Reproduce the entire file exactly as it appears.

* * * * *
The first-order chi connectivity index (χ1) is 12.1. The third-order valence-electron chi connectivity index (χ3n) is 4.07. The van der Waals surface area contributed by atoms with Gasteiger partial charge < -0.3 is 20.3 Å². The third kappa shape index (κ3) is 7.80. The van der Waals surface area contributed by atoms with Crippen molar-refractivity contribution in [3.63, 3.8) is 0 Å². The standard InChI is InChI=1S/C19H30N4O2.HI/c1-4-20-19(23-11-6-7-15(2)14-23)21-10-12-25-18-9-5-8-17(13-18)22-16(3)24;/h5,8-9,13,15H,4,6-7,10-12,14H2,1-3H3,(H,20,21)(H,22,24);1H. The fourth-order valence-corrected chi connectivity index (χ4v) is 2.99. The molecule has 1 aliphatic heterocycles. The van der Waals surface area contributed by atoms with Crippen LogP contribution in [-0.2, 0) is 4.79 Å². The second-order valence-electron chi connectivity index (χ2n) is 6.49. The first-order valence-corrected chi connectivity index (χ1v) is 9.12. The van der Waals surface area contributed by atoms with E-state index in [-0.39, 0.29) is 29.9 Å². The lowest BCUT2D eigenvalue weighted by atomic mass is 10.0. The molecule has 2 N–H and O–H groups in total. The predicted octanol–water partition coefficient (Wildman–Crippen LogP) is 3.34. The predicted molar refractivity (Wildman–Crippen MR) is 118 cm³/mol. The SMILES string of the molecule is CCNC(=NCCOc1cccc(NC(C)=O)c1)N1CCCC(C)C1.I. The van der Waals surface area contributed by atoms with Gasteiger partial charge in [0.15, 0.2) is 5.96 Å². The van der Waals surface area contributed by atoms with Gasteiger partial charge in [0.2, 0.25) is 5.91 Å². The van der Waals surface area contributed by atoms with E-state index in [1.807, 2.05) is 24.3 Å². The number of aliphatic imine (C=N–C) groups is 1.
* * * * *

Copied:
The first-order chi connectivity index (χ1) is 12.1. The third-order valence-electron chi connectivity index (χ3n) is 4.07. The van der Waals surface area contributed by atoms with Gasteiger partial charge < -0.3 is 20.3 Å². The third kappa shape index (κ3) is 7.80. The van der Waals surface area contributed by atoms with Crippen molar-refractivity contribution in [3.63, 3.8) is 0 Å². The standard InChI is InChI=1S/C19H30N4O2.HI/c1-4-20-19(23-11-6-7-15(2)14-23)21-10-12-25-18-9-5-8-17(13-18)22-16(3)24;/h5,8-9,13,15H,4,6-7,10-12,14H2,1-3H3,(H,20,21)(H,22,24);1H. The fourth-order valence-corrected chi connectivity index (χ4v) is 2.99. The molecule has 1 aliphatic heterocycles. The van der Waals surface area contributed by atoms with Crippen LogP contribution in [-0.2, 0) is 4.79 Å². The second-order valence-electron chi connectivity index (χ2n) is 6.49. The first-order valence-corrected chi connectivity index (χ1v) is 9.12. The van der Waals surface area contributed by atoms with E-state index in [-0.39, 0.29) is 29.9 Å². The lowest BCUT2D eigenvalue weighted by atomic mass is 10.0. The molecule has 2 N–H and O–H groups in total. The predicted octanol–water partition coefficient (Wildman–Crippen LogP) is 3.34. The predicted molar refractivity (Wildman–Crippen MR) is 118 cm³/mol. The SMILES string of the molecule is CCNC(=NCCOc1cccc(NC(C)=O)c1)N1CCCC(C)C1.I. The van der Waals surface area contributed by atoms with Gasteiger partial charge in [0.15, 0.2) is 5.96 Å². The van der Waals surface area contributed by atoms with Gasteiger partial charge in [0.2, 0.25) is 5.91 Å². The van der Waals surface area contributed by atoms with E-state index in [1.807, 2.05) is 24.3 Å². The number of aliphatic imine (C=N–C) groups is 1.